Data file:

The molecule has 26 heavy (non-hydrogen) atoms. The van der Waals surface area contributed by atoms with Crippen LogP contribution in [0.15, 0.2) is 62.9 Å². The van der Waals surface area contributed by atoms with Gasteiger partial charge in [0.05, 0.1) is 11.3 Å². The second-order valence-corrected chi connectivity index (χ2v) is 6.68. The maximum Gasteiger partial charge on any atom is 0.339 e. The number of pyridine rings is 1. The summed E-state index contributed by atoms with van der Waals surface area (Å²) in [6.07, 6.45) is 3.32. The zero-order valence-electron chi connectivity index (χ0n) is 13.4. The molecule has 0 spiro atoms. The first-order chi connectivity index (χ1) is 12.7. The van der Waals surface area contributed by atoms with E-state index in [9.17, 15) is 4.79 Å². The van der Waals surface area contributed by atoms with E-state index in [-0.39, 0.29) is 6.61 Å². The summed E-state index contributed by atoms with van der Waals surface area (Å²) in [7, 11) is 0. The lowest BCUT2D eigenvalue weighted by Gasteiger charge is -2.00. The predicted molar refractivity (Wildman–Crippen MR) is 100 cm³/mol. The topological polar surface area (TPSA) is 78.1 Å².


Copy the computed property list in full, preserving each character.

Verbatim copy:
The molecule has 26 heavy (non-hydrogen) atoms. The van der Waals surface area contributed by atoms with Crippen LogP contribution in [0.15, 0.2) is 62.9 Å². The van der Waals surface area contributed by atoms with Gasteiger partial charge in [0.05, 0.1) is 11.3 Å². The second-order valence-corrected chi connectivity index (χ2v) is 6.68. The maximum Gasteiger partial charge on any atom is 0.339 e. The number of pyridine rings is 1. The summed E-state index contributed by atoms with van der Waals surface area (Å²) in [6.07, 6.45) is 3.32. The zero-order valence-electron chi connectivity index (χ0n) is 13.4. The molecule has 0 spiro atoms. The first-order chi connectivity index (χ1) is 12.7. The van der Waals surface area contributed by atoms with E-state index in [9.17, 15) is 4.79 Å². The van der Waals surface area contributed by atoms with E-state index in [-0.39, 0.29) is 6.61 Å². The summed E-state index contributed by atoms with van der Waals surface area (Å²) in [7, 11) is 0. The lowest BCUT2D eigenvalue weighted by Gasteiger charge is -2.00. The predicted molar refractivity (Wildman–Crippen MR) is 100 cm³/mol. The topological polar surface area (TPSA) is 78.1 Å².